Catholic bishops apologize to survivors of residential schools

A leader of Canada’s National Assembly of Catholic Bishops says he hopes an apology for damage to residential schools could mark a turning point in the church’s relations with indigenous peoples, but some leaders within the community say It remains to be seen whether the expression of remorse will be backed up by meaningful action.

The Canadian Conference of Catholic Bishops apologized “unequivocally” on Friday for the abuses committed by members of the church community who participated in the operation of residential schools.

Vice President Bishop William McGrattan acknowledged that the church has a history of apologizing, but said the one-page statement ratified at a full meeting of bishops last week reaffirms its commitment to the reconciliation process and outlines “tangible” steps. to follow. expanded in the future.

“The First Nations people have continually called for greater responsibility and accountability from the church,” the bishop of Calgary said Sunday. “This is a long journey. And hopefully we can start over and renew that relationship.”

The bishops have pledged to provide records that could help “commemorate” students believed to be buried in unmarked graves, raise funds for initiatives backed by indigenous leaders and work for the Pope to visit Canada.

The national head of the Assembly of First Nations, RoseAnne Archibald, said she appreciated the full apology of the bishops, but noted that their promises do not comply with the actions that the indigenous community has requested.

“The words of the apology speak of a commitment by the (Catholic) church to the path of healing towards First Nations and indigenous peoples,” Archibald said in a statement Friday. “Only time will tell if concrete actions will follow the bishops’ words of contrition.”

Archibald said she was disappointed that the bishops did not pass a resolution to formally invite the Pope to Canada to apologize to the survivors of residential schools, their families and communities, one of the calls to action set out in the Commission’s report on Truth and Reconciliation 2015.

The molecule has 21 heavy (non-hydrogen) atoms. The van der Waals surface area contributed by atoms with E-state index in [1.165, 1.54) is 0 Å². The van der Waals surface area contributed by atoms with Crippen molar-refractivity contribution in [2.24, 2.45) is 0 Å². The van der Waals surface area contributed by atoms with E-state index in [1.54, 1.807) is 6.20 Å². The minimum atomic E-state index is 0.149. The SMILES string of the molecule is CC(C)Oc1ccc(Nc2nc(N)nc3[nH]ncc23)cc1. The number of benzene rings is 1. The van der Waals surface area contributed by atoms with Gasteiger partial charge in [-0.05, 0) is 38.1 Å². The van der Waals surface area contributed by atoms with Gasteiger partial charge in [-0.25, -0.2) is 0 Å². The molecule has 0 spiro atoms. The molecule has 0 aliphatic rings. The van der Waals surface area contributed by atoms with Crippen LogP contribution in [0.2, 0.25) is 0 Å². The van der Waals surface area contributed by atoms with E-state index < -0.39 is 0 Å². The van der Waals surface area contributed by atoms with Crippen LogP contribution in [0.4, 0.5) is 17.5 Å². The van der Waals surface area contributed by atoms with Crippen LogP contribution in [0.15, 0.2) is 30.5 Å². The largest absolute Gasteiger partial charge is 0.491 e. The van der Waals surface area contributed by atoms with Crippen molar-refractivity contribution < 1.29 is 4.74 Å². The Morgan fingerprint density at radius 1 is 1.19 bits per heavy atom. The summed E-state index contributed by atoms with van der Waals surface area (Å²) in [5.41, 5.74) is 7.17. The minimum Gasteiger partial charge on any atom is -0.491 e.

McGrattan suggested that an apology might not be far off as indigenous leaders prepare to travel to the Vatican in December to meet with Pope Francis.

“We anticipate that this delegation going to Rome will be the first step,” he said. “I think it’s important to make sure those steps are done correctly.”

Archibald also expressed reservations about the bishops’ fundraising effort, noting that the church raised less than one-sixth of a $ 25 million fund promised for reconciliation and healing as part of the Residential Indian Schools Settlement Agreement. more than a decade ago.

The Catholic bishop hopes the residential school apologies will improve indigenous relations. #CDNPoli #ResidentialSchoolSurvivors #ResidentialSchools #OrangeShirtDay

McGrattan noted that the Canadian Conference of Catholic Bishops was not a party to that agreement, but said the “somewhat disappointing” fundraising result underscores the need for a new approach.

Last spring’s discoveries of hundreds of unnamed graves at former residential school sites prompted calls for the church to release records that could help identify children believed to be buried, often without their families knowing of. his death.

The church has also faced strong criticism for not providing all the documents about the schools requested by the Truth and Reconciliation Commission.

McGrattan said that many parishes near the burial sites plan to share sacramental records, such as birth, baptism and death records, to help families rest their loved ones.

But he maintained that the church should exercise discretion when it comes to the release of such documents.

“We just don’t want, in a sense, to allow information to sometimes be given in a general way, where loved ones should be the first to receive it and understand the story,” he said. “We are willing to work with them, but simply disclosing information in a way that could harm them is also something we do not want to do.”

More than 150,000 indigenous children were forced to attend residential schools for more than a century when the Canadian government enacted a policy to assimilate indigenous children, separating them from their culture, families and languages.

The Catholic and Anglican churches ran most of the schools where children were subjected to wanton emotional, physical and sexual abuse.

This Canadian Press report was first published on September 26, 2021.

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